July 2009

Charlene Abretske

Beauty Business Buzz | Charlene Abretske


Diversion — The Dirty Word of the Beauty Industry

At its worst, diversion is perceived as dirty dealing. At its best it can be seen as nothing more than a bait and switch tactic on the consumer.

As someone who works with salon and spa industry professionals, I hear many complaints about diversion from salons, distributors and manufacturers. Everyone has their own ideas on where it is coming from and why the practice exists –some say greed, others say corporate management, and still others feel it is a conspiracy set up to harm salons and spas.

Imagine if we actually stopped worrying about the source of diversion for a second and looked in the mirror at our role in the industry. What can we really do to affect change by changing the area we actually have control over? What area would that be? The area of our own behavior, of course.

I know it is easy to point the finger at large corporations along with huge big box and drug store chains, but when it comes down to it, the products are showing up there simply because we are not selling the necessary amount to support the industry.

It is our responsibility as beauty professionals to educate our clients. Every facet of this industry from manufacturers, schools, distributors, business educators and platform artists tell us how important it is to have an in-depth consultation and educate clients on what you are using on them, the reasons you selected it for them and how they can use each product at home.

Yet the issue still persists and we simply don’t consistently follow expert advice to achieve the results we would like. What can we do? We must change. Even if we switched to a product that was not currently diverted or to a private label our retail sales would not increase until the correct changes in our behavior were made. There are two factors that inhibit changing what we do, one is habit and the other is professionalism.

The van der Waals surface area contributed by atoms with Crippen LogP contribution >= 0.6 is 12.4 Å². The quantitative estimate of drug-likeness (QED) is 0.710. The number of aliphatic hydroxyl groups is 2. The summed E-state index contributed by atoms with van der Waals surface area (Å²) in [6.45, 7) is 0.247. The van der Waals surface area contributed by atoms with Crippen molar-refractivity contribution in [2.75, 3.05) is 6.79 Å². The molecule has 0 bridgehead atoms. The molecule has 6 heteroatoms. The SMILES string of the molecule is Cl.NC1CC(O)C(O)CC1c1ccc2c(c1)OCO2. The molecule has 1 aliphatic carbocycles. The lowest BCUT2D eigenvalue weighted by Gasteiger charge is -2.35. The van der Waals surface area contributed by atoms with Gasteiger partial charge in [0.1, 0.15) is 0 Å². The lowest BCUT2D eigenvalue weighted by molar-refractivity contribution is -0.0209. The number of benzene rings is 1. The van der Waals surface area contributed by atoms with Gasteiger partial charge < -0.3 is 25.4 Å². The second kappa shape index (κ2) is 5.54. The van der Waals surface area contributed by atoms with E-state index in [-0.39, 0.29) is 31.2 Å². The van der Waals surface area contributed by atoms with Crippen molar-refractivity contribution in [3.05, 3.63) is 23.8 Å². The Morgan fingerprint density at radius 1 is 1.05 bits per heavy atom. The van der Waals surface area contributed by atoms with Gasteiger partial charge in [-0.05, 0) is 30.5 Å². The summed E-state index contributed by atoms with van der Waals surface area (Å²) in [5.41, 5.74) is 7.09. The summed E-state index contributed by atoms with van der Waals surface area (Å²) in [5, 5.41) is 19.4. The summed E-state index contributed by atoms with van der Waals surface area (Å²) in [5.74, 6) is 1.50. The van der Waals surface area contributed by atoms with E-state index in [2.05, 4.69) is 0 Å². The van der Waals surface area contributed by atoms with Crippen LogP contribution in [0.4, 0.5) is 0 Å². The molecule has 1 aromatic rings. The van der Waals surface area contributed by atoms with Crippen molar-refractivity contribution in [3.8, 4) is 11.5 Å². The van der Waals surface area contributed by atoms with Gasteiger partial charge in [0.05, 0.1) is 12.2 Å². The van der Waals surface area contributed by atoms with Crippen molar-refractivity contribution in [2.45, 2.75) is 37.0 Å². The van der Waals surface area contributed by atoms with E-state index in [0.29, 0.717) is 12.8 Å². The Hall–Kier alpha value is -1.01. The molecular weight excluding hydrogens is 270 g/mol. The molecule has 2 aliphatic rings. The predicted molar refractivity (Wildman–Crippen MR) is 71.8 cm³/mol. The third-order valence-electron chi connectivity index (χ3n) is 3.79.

Habits are hard to break; we all know how difficult that can be. Our brains look for repetitive patterns, pick up on them and repeat them continually and voila, a new habit is formed. Getting the neurons to re-transmit to another pattern can be done and in all actuality is done by the brain millions of times every day.

Getting into the habit of having thorough consultation and educating your clients on retail takes little time to feel completely comfortable with, the first few days will be uncomfortable. Having an accountability structure to your clients around these areas is crucial to forming the desired new habit to keep you on a path to success. So what does that mean for you? You must create an accountability program based on your clients that states, “I will complete a comprehensive consultation with you and educate you on which products you should be using to maintain the look you enjoy….. Or today’s service is free.”

This statement should be posted where every client can see it; clients need to know what you are promising so they can have something to hold you accountable to. This may seem harsh, but it does reinforce the habit you are attempting to create and to have someone other than our own selves’ hold us accountable, really does help.

When it comes to the area of professionalism the beauty industry does not take itself seriously enough. Think of other professions. The medical profession is a good example. There are similarities between our professions which include many hours of education before we can see clients/patients; both professions are governed by a licensing board; we both take part in ongoing education in order to stay viable; we must be aware of new techniques and procedures; we must be trained on safety; we must comply with sanitation requirements; we must have great chair side/bedside manner and we both recommend follow-up care.

Why is it all of the other similarities are complied with and met on a daily basis with the exception of the very last one of recommending follow-up care?

Imagine if a doctor diagnosed you as a diabetic and then said he just didn’t feel like pushing his prescription on you. What would happen to that doctor? The doctor would have his license revoked and rightfully face prosecution. The patient has the choice to fill the prescription the doctor prescribed or not, but the doctor still must write it because it is his professional duty to provide follow-up care.

Imagine if it was your duty and honor as a beauty professional to educate clients every time on the products you selected for their needs and you actually prescribed them what they need – doing so would make a huge difference in your professionalism. Being an advocate to your clients is important.

Charlene Abretske is a business advisor with Your Beauty Network and supports salons and spas with growing their businesses through on demand back office tools designed for beauty professionals. For more information about how Your Beauty Network can help, call toll free (866)364-4926 or email info@iybn.com.